I don’t mean to discount the question entirely, as it’s obviously a worthy thing to look into. And my understanding is that there is a scientific basis for the belief that gender identity is hard-coded, although I’m not enough of an expert to be comfortable asserting it. I just mean to say that maybe not understanding it isn’t really that big a deal, considering the piles of anecdotal evidence that are really hard to make any sense of at all if you’ve had the opportunity to actually speak to a person whose experience it actually is, unless you accept that OK, this thing exists and I don’t have an explanation for it.

I only said I didn’t understand, then I articulated why. I was not asserting or implying anything (at least not intentionally). Obviously transgenderism is real and I believe they are who they say they are. Im only trying to understand.

Thank you for the information.

Well, you did clearly assert what your own uninformed perception was: namely, that you personally “feel” that gender identity is not innate but is somehow learned from social “gender cues”. You feel that you could have learned to identify as a girl if you had been given those “gender cues”. I don’t understand why you feel that way, but okay, you say you do.

Perhaps a way to move forward on understanding would be to consider whether you feel that you could learn to identify as a woman now. If you were constantly addressed and treated as female by everyone around you, and expected to wear dresses and makeup and so forth, would that change your identification as a man? Would you say “Oh I see, it appears I’m actually a woman”, or would you continue to think of yourself as a man?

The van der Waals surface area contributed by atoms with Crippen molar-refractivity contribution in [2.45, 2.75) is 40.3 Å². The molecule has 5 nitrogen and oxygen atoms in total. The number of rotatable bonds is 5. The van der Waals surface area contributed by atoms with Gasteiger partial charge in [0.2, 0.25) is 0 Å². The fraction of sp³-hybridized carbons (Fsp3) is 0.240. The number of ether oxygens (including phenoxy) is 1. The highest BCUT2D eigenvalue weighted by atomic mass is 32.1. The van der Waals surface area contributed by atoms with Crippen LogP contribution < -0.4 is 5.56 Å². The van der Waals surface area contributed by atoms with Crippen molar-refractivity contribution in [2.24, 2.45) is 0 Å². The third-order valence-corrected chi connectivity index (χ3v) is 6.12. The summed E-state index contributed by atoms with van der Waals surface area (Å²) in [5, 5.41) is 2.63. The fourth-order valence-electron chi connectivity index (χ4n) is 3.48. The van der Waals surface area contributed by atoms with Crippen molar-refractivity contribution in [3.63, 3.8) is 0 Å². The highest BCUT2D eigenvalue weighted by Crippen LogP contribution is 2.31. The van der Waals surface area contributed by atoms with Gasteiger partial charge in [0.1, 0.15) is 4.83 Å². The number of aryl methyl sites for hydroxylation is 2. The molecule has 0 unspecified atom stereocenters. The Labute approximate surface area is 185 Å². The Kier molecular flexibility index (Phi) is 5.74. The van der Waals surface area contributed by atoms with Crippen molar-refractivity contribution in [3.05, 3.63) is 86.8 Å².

Children are inexperienced but they aren’t stupid, and they aren’t completely blank slates for parents to fill in at will with selected “cues” about their identity.

There are many things I do not understand. Therefore I must remind myself to really listen to the people who experience these things, and realize that my understanding is not a prerequisite to emphasizing.

Well, once when I was only three years old, one of the slightly older kids in the neighborhood told me it was possible to become the other “sex” (her word). She said I could wake up one morning and discover I’d become a boy. I found the idea terrifying, and I wasn’t a girly girl. I was a tomboy whose interests and pursuits would have changed not one bit in order to be “acceptable” as a boy. I still remember thinking I’d rather die than have that happen. I didn’t really believe her, but a bit of assurance from my mother was necessary anyway. And I was three. My identity as a girl was very strong by that age, that even though I liked boy’s toys, preferred jeans to dresses, and was very rough-and-tumble, I still was a girl, and knew it.

Just one data point again, I know.

Something I have wondered about, since learning about the existence of chimera syndrome (where a person starts out as two blastocysts with two different genomes, but one absorbs the other, and they develop as one person, who has two different DNA profiles, depending on where you take the sample) is whether this syndrome could explain at least some cases of gender dysphoria. If a person has to different genetic profiles, one could be XX, and one could be XY. If the XY one expressed itself in forming the person’s gonads, while XX expressed itself in forming the person’s cranium and primary neuronal system, then you could quite literally have a woman’s brain and a man’s body in one person.